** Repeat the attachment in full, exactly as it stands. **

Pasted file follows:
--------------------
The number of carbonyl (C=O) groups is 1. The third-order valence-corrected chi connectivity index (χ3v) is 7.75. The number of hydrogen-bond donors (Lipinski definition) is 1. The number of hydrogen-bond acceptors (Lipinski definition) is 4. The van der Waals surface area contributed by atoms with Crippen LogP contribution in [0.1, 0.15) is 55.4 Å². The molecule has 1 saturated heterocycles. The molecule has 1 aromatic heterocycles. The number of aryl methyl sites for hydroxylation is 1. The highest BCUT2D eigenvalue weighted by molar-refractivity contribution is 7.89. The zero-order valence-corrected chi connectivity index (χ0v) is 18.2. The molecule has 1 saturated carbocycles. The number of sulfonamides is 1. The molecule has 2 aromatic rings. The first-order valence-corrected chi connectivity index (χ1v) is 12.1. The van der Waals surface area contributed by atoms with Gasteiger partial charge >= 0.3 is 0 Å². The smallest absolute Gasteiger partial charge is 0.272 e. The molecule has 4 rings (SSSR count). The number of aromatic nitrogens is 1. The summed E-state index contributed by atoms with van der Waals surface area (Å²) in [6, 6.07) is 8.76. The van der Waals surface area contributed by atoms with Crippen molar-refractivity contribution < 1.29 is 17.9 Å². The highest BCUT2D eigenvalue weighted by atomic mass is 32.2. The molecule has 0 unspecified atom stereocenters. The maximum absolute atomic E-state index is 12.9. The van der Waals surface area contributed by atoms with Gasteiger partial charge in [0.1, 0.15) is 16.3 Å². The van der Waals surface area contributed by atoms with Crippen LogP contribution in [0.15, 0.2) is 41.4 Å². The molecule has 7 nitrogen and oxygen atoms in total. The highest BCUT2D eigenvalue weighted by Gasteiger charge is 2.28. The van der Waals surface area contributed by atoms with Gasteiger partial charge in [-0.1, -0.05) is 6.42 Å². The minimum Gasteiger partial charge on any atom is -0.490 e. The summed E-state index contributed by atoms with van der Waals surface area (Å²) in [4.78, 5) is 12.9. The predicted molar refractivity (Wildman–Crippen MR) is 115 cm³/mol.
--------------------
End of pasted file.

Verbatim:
The number of carbonyl (C=O) groups is 1. The third-order valence-corrected chi connectivity index (χ3v) is 7.75. The number of hydrogen-bond donors (Lipinski definition) is 1. The number of hydrogen-bond acceptors (Lipinski definition) is 4. The van der Waals surface area contributed by atoms with Crippen LogP contribution in [0.1, 0.15) is 55.4 Å². The molecule has 1 saturated heterocycles. The molecule has 1 aromatic heterocycles. The number of aryl methyl sites for hydroxylation is 1. The highest BCUT2D eigenvalue weighted by molar-refractivity contribution is 7.89. The zero-order valence-corrected chi connectivity index (χ0v) is 18.2. The molecule has 1 saturated carbocycles. The number of sulfonamides is 1. The molecule has 2 aromatic rings. The first-order valence-corrected chi connectivity index (χ1v) is 12.1. The van der Waals surface area contributed by atoms with Gasteiger partial charge >= 0.3 is 0 Å². The smallest absolute Gasteiger partial charge is 0.272 e. The molecule has 4 rings (SSSR count). The number of aromatic nitrogens is 1. The summed E-state index contributed by atoms with van der Waals surface area (Å²) in [6, 6.07) is 8.76. The van der Waals surface area contributed by atoms with Crippen molar-refractivity contribution < 1.29 is 17.9 Å². The highest BCUT2D eigenvalue weighted by atomic mass is 32.2. The molecule has 0 unspecified atom stereocenters. The maximum absolute atomic E-state index is 12.9. The van der Waals surface area contributed by atoms with Gasteiger partial charge in [0.1, 0.15) is 16.3 Å². The van der Waals surface area contributed by atoms with Crippen LogP contribution in [0.15, 0.2) is 41.4 Å². The molecule has 7 nitrogen and oxygen atoms in total. The highest BCUT2D eigenvalue weighted by Gasteiger charge is 2.28. The van der Waals surface area contributed by atoms with Gasteiger partial charge in [-0.1, -0.05) is 6.42 Å². The minimum Gasteiger partial charge on any atom is -0.490 e. The summed E-state index contributed by atoms with van der Waals surface area (Å²) in [4.78, 5) is 12.9. The predicted molar refractivity (Wildman–Crippen MR) is 115 cm³/mol.